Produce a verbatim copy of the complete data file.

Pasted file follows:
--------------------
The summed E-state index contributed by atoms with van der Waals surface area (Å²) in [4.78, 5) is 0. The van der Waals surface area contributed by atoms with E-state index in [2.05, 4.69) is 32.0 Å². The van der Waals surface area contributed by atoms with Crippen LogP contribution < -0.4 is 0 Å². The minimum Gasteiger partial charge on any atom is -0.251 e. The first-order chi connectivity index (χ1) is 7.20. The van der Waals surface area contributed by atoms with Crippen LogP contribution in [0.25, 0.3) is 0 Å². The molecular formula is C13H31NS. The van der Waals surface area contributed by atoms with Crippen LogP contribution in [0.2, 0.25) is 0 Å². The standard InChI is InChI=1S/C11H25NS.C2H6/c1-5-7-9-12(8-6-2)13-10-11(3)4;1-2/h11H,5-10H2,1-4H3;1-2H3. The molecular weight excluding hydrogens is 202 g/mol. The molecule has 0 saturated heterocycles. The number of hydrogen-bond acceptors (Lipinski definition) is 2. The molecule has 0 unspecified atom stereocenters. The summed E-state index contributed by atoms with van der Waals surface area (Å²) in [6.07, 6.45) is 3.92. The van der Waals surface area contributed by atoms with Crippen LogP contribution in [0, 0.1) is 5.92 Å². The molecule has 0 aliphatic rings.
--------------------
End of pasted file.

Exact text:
The summed E-state index contributed by atoms with van der Waals surface area (Å²) in [4.78, 5) is 0. The van der Waals surface area contributed by atoms with E-state index in [2.05, 4.69) is 32.0 Å². The van der Waals surface area contributed by atoms with Crippen LogP contribution < -0.4 is 0 Å². The minimum Gasteiger partial charge on any atom is -0.251 e. The first-order chi connectivity index (χ1) is 7.20. The van der Waals surface area contributed by atoms with Crippen LogP contribution in [0.25, 0.3) is 0 Å². The molecular formula is C13H31NS. The van der Waals surface area contributed by atoms with Crippen LogP contribution in [0.2, 0.25) is 0 Å². The standard InChI is InChI=1S/C11H25NS.C2H6/c1-5-7-9-12(8-6-2)13-10-11(3)4;1-2/h11H,5-10H2,1-4H3;1-2H3. The molecular weight excluding hydrogens is 202 g/mol. The molecule has 0 saturated heterocycles. The number of hydrogen-bond acceptors (Lipinski definition) is 2. The molecule has 0 unspecified atom stereocenters. The summed E-state index contributed by atoms with van der Waals surface area (Å²) in [6.07, 6.45) is 3.92. The van der Waals surface area contributed by atoms with Crippen LogP contribution in [0, 0.1) is 5.92 Å². The molecule has 0 aliphatic rings.